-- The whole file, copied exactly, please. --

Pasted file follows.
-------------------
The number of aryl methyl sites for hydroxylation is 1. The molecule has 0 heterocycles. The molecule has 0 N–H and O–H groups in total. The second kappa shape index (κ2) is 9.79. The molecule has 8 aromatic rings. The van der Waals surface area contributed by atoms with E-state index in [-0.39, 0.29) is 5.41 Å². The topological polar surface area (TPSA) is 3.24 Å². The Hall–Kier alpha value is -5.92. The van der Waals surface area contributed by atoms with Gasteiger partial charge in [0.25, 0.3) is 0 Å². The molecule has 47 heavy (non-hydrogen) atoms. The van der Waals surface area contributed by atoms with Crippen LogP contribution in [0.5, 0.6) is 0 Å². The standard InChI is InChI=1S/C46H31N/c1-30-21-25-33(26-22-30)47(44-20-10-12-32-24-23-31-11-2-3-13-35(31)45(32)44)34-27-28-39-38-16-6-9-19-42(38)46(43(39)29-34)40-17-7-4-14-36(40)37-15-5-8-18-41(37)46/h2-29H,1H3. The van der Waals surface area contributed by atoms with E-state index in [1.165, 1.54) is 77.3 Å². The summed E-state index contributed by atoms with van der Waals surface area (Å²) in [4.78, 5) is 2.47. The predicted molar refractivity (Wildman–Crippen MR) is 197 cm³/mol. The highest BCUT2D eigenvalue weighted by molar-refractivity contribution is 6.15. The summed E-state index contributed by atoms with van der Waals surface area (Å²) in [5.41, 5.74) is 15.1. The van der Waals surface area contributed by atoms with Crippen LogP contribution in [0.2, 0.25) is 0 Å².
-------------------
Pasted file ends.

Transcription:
The number of aryl methyl sites for hydroxylation is 1. The molecule has 0 heterocycles. The molecule has 0 N–H and O–H groups in total. The second kappa shape index (κ2) is 9.79. The molecule has 8 aromatic rings. The van der Waals surface area contributed by atoms with E-state index in [-0.39, 0.29) is 5.41 Å². The topological polar surface area (TPSA) is 3.24 Å². The Hall–Kier alpha value is -5.92. The van der Waals surface area contributed by atoms with Gasteiger partial charge in [0.25, 0.3) is 0 Å². The molecule has 47 heavy (non-hydrogen) atoms. The van der Waals surface area contributed by atoms with Crippen LogP contribution in [0.5, 0.6) is 0 Å². The standard InChI is InChI=1S/C46H31N/c1-30-21-25-33(26-22-30)47(44-20-10-12-32-24-23-31-11-2-3-13-35(31)45(32)44)34-27-28-39-38-16-6-9-19-42(38)46(43(39)29-34)40-17-7-4-14-36(40)37-15-5-8-18-41(37)46/h2-29H,1H3. The van der Waals surface area contributed by atoms with E-state index in [1.165, 1.54) is 77.3 Å². The summed E-state index contributed by atoms with van der Waals surface area (Å²) in [4.78, 5) is 2.47. The predicted molar refractivity (Wildman–Crippen MR) is 197 cm³/mol. The highest BCUT2D eigenvalue weighted by molar-refractivity contribution is 6.15. The summed E-state index contributed by atoms with van der Waals surface area (Å²) in [5.41, 5.74) is 15.1. The van der Waals surface area contributed by atoms with Crippen LogP contribution in [0.2, 0.25) is 0 Å².